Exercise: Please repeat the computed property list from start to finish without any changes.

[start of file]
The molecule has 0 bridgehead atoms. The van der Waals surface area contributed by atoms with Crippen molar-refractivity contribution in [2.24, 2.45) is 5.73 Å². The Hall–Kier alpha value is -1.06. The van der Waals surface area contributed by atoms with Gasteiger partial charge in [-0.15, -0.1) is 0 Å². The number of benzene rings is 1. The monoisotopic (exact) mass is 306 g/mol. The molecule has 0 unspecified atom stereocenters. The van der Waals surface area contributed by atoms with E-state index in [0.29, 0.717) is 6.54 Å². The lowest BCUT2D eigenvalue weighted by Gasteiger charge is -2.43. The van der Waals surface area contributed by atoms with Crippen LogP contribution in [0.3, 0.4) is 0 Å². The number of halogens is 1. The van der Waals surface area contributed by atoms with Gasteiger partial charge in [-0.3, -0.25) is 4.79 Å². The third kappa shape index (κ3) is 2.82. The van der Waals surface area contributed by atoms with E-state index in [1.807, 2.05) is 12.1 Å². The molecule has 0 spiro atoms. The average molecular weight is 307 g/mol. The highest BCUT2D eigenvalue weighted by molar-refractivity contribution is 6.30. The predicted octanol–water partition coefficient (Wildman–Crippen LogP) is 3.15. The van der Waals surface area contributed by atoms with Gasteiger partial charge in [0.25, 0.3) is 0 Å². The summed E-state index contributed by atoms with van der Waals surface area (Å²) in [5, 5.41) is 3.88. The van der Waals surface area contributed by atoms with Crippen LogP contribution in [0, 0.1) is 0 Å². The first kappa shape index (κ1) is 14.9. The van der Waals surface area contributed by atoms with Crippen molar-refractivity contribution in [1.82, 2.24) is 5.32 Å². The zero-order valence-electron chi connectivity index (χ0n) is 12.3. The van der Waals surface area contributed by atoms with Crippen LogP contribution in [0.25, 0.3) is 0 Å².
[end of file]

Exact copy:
The molecule has 0 bridgehead atoms. The van der Waals surface area contributed by atoms with Crippen molar-refractivity contribution in [2.24, 2.45) is 5.73 Å². The Hall–Kier alpha value is -1.06. The van der Waals surface area contributed by atoms with Gasteiger partial charge in [-0.15, -0.1) is 0 Å². The number of benzene rings is 1. The monoisotopic (exact) mass is 306 g/mol. The molecule has 0 unspecified atom stereocenters. The van der Waals surface area contributed by atoms with E-state index in [0.29, 0.717) is 6.54 Å². The lowest BCUT2D eigenvalue weighted by Gasteiger charge is -2.43. The van der Waals surface area contributed by atoms with Crippen LogP contribution in [0.3, 0.4) is 0 Å². The number of halogens is 1. The van der Waals surface area contributed by atoms with Gasteiger partial charge in [-0.3, -0.25) is 4.79 Å². The third kappa shape index (κ3) is 2.82. The van der Waals surface area contributed by atoms with E-state index in [1.807, 2.05) is 12.1 Å². The molecule has 0 spiro atoms. The average molecular weight is 307 g/mol. The highest BCUT2D eigenvalue weighted by molar-refractivity contribution is 6.30. The predicted octanol–water partition coefficient (Wildman–Crippen LogP) is 3.15. The van der Waals surface area contributed by atoms with Gasteiger partial charge in [0.25, 0.3) is 0 Å². The summed E-state index contributed by atoms with van der Waals surface area (Å²) in [5, 5.41) is 3.88. The van der Waals surface area contributed by atoms with Crippen LogP contribution in [0, 0.1) is 0 Å². The first kappa shape index (κ1) is 14.9. The van der Waals surface area contributed by atoms with Crippen molar-refractivity contribution in [1.82, 2.24) is 5.32 Å². The zero-order valence-electron chi connectivity index (χ0n) is 12.3. The van der Waals surface area contributed by atoms with Crippen LogP contribution in [0.25, 0.3) is 0 Å².